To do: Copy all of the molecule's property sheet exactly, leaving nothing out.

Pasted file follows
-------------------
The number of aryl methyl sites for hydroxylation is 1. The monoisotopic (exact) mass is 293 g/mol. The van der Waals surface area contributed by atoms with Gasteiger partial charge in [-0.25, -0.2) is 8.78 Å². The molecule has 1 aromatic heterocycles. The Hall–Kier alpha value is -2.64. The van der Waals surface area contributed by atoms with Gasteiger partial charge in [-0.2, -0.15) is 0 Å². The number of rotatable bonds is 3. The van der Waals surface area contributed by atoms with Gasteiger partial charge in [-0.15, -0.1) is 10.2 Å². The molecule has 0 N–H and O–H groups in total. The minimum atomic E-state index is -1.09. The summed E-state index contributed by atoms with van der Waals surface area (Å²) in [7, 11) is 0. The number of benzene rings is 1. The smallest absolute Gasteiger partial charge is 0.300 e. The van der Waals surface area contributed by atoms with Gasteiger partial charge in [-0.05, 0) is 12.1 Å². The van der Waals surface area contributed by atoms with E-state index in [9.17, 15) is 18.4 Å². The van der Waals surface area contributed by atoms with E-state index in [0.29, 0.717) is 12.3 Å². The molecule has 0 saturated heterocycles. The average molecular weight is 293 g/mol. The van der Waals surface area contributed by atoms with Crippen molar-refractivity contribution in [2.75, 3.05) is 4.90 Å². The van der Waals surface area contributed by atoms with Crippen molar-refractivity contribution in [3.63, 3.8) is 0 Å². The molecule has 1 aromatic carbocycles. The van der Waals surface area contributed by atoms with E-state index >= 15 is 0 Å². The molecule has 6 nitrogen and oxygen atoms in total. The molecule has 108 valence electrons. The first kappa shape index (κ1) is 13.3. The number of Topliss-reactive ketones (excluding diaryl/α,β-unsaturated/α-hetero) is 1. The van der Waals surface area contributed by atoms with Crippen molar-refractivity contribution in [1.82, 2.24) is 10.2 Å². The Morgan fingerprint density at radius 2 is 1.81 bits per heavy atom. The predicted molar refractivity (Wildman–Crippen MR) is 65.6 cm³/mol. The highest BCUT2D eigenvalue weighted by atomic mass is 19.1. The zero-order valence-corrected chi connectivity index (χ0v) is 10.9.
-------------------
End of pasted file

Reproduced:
The number of aryl methyl sites for hydroxylation is 1. The monoisotopic (exact) mass is 293 g/mol. The van der Waals surface area contributed by atoms with Gasteiger partial charge in [-0.25, -0.2) is 8.78 Å². The molecule has 1 aromatic heterocycles. The Hall–Kier alpha value is -2.64. The van der Waals surface area contributed by atoms with Gasteiger partial charge in [-0.2, -0.15) is 0 Å². The number of rotatable bonds is 3. The van der Waals surface area contributed by atoms with Gasteiger partial charge in [-0.15, -0.1) is 10.2 Å². The molecule has 0 N–H and O–H groups in total. The minimum atomic E-state index is -1.09. The summed E-state index contributed by atoms with van der Waals surface area (Å²) in [7, 11) is 0. The number of benzene rings is 1. The smallest absolute Gasteiger partial charge is 0.300 e. The van der Waals surface area contributed by atoms with Gasteiger partial charge in [-0.05, 0) is 12.1 Å². The van der Waals surface area contributed by atoms with E-state index in [9.17, 15) is 18.4 Å². The van der Waals surface area contributed by atoms with E-state index in [0.29, 0.717) is 12.3 Å². The molecule has 0 saturated heterocycles. The average molecular weight is 293 g/mol. The van der Waals surface area contributed by atoms with Crippen molar-refractivity contribution in [2.75, 3.05) is 4.90 Å². The van der Waals surface area contributed by atoms with Crippen molar-refractivity contribution in [3.63, 3.8) is 0 Å². The molecule has 1 aromatic carbocycles. The van der Waals surface area contributed by atoms with E-state index >= 15 is 0 Å². The molecule has 6 nitrogen and oxygen atoms in total. The molecule has 108 valence electrons. The first kappa shape index (κ1) is 13.3. The number of Topliss-reactive ketones (excluding diaryl/α,β-unsaturated/α-hetero) is 1. The van der Waals surface area contributed by atoms with Crippen molar-refractivity contribution in [1.82, 2.24) is 10.2 Å². The Morgan fingerprint density at radius 2 is 1.81 bits per heavy atom. The predicted molar refractivity (Wildman–Crippen MR) is 65.6 cm³/mol. The highest BCUT2D eigenvalue weighted by atomic mass is 19.1. The zero-order valence-corrected chi connectivity index (χ0v) is 10.9.